Sunday, February 25, 2007

Too Busy Not to Play: How Children Affect People’s Happiness

Last week I commented on the recent Unicef report regarding the well-being of children in 21 rich countries. As I did more research on the topic of children’s well-being I found two Blogs that provide insight on the effect of having children and of child-like behavior on adults’ well-being. In her Blog titled the Happiness Project, Gretchen Rubin discusses the impact of having children on people’s happiness. She insists that having children increases happiness although studies done by psychologist Daniel Gilbert prove otherwise. Alexander Kjerulf presents in his Blog the Chief Happiness Officer an interview with Bernie DeKoven, the author of the Well-Played Game. DeKoven suggests that adopting a playful, child-like attitude in the workplace makes people happier. My comments on these entries can be found below.

Surveys of subjective well-being ask people to rate their happiness on a scale. Thus happiness is usually measured only by the first two elements in Ms. Rubin’s formula--“feeling good” and “feeling bad”-- as ongoing states of general well-being. Ms. Rubin, however, treats the two as transient emotions and suggests that there is a third component—“feeling right”—which influences people’s happiness. As an example she states, “You might choose to have a bad commute in order to live in a neighborhood with good schools […] but it’s worth it, because you feel right about your trade-off.” Feeling right seems to improve the parent’s well-being. But if one analyzes the parent’s behavior using utility theory, the effect of “feeling right” on happiness is no longer a unique force; instead it is included in the effect of “feeling good” about the decision. When the parent must choose between the good school and the good commute, he evaluates, though perhaps unconsciously, the amount of satisfaction he will derive from each option. His decision implies that the chosen option offers more utility or happiness. So Ms. Rubin’s conclusions differ from those of earlier studies only because she uses different definitions of “feeling good” and “feeling bad.”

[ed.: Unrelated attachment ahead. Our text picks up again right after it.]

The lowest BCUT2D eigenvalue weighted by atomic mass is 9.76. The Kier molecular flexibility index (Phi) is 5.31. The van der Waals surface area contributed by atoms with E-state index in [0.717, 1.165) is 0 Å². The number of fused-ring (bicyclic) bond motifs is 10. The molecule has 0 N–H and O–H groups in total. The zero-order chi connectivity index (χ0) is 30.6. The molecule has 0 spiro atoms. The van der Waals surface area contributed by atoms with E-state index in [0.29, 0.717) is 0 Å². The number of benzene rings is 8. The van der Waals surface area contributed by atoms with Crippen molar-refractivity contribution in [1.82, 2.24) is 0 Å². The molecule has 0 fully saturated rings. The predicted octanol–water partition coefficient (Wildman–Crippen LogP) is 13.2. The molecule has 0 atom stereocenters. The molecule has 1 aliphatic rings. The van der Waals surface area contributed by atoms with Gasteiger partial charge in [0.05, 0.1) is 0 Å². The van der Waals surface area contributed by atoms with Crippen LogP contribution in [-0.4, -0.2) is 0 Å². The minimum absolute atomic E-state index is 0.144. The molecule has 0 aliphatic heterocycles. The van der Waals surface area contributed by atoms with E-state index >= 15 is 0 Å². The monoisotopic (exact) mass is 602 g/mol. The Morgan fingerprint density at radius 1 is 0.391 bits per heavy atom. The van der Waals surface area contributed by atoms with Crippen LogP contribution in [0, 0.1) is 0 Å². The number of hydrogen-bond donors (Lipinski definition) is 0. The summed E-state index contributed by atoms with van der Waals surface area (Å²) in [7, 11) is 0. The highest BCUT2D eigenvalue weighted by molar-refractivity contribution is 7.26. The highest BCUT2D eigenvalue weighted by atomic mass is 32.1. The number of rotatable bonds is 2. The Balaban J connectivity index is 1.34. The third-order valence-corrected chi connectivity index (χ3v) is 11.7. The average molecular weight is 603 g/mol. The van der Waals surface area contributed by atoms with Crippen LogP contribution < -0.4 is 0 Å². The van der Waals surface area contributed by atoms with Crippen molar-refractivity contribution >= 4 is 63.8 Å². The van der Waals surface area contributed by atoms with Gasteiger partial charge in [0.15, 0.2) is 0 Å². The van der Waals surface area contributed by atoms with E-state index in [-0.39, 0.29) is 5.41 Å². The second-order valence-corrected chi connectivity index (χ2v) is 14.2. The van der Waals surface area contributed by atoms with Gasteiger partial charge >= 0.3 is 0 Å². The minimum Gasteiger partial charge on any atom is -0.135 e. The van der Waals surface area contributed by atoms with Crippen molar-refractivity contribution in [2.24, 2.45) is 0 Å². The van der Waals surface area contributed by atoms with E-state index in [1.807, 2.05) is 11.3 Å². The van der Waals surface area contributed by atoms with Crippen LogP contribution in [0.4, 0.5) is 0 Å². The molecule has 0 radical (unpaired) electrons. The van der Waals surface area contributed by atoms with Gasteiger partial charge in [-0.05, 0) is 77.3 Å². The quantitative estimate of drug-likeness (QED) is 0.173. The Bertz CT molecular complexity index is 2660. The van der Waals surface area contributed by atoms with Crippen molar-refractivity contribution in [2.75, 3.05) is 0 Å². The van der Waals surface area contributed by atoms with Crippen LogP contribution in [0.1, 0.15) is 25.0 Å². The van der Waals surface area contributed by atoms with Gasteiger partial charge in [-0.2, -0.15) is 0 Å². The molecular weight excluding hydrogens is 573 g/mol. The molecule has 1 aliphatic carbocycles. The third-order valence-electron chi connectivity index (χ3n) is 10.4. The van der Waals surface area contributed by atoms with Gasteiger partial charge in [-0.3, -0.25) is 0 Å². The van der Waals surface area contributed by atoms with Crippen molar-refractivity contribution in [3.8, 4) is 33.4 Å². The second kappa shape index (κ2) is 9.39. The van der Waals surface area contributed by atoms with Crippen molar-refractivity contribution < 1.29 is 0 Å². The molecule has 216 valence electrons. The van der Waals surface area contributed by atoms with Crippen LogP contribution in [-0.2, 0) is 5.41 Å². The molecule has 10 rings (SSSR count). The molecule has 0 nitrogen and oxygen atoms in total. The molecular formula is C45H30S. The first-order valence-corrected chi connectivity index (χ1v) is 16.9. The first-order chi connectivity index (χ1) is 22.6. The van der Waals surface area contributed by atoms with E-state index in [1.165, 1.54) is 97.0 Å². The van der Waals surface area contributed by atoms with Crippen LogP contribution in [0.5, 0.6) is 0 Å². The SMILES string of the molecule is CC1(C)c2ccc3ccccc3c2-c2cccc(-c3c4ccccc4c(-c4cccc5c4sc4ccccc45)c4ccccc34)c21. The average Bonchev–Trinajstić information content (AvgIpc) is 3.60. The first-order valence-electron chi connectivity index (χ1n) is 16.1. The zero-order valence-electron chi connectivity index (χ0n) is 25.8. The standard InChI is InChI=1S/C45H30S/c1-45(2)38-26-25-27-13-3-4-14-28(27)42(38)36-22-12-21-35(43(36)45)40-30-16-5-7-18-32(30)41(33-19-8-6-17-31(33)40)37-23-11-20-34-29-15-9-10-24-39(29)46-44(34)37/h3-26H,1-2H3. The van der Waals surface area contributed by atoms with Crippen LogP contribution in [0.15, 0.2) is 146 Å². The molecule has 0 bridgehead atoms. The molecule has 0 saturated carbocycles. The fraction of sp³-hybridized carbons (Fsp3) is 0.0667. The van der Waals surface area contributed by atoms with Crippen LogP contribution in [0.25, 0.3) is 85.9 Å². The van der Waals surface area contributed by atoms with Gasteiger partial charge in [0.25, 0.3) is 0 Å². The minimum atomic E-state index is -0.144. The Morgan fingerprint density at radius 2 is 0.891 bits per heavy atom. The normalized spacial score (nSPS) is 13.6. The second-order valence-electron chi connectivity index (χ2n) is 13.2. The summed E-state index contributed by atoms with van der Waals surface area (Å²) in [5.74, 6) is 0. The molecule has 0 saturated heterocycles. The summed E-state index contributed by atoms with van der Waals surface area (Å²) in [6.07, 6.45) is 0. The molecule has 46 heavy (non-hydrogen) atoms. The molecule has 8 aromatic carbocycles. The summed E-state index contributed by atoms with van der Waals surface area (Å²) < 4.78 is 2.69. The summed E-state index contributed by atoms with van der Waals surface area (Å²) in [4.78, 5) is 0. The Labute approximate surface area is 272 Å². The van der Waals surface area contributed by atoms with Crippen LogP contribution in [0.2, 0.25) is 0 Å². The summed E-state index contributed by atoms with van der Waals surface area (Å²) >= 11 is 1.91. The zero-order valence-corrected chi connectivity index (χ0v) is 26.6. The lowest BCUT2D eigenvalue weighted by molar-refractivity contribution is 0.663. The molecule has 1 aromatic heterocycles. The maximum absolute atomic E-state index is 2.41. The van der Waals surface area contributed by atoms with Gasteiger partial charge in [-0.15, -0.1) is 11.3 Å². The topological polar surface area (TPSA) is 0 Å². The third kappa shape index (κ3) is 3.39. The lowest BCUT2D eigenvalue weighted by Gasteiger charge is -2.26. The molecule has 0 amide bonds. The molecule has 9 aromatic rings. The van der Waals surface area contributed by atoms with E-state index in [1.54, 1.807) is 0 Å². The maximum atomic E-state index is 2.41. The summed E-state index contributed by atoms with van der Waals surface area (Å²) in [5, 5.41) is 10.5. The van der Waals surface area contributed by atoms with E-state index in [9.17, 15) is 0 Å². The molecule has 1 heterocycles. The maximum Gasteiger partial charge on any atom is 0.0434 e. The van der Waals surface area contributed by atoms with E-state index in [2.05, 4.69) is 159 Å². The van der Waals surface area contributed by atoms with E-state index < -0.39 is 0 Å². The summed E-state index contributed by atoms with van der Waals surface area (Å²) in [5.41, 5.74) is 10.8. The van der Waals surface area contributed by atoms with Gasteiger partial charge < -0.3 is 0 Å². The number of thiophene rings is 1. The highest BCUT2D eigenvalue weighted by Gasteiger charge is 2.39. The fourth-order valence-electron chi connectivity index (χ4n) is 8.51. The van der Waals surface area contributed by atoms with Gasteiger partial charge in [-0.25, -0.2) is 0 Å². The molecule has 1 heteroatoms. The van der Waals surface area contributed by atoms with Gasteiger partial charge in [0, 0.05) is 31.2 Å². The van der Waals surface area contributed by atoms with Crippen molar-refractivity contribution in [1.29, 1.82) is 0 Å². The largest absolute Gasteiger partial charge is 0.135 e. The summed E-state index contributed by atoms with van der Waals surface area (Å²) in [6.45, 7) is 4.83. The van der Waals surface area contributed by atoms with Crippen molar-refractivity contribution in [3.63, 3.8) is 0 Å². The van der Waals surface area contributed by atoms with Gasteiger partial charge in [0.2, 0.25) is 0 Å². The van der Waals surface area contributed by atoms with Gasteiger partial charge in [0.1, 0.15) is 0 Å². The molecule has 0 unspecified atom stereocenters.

Throughout the interview Mr. DeKoven stresses that “play” and “fun” are important in the workplace. He establishes a positive relationship between playing and happiness in stating that playing “makes us happier because it allows us to have fun together” and “because we are most thoroughly ourselves when we are playing, because we experience our health, emotionally, physically, socially.” These explanations seem logical, but Mr. DeKoven does not provide any statistical evidence in his interview to support his theory. Regression results showing the relationship between the amounts of time spent playing in the workplace and the workers’ job satisfaction, for instance, would perhaps make his argument clearer and more convincing. In addition, Mr. DeKoven only presents the advantages of playing and having fun at work from the employees’ point of view. It is not clear if the workers’ job satisfaction and their productivity are positively-related. Are happy workers indeed better workers? If there is empirical evidence showing that they are, then employers have an incentive to support “play” and “fun.”

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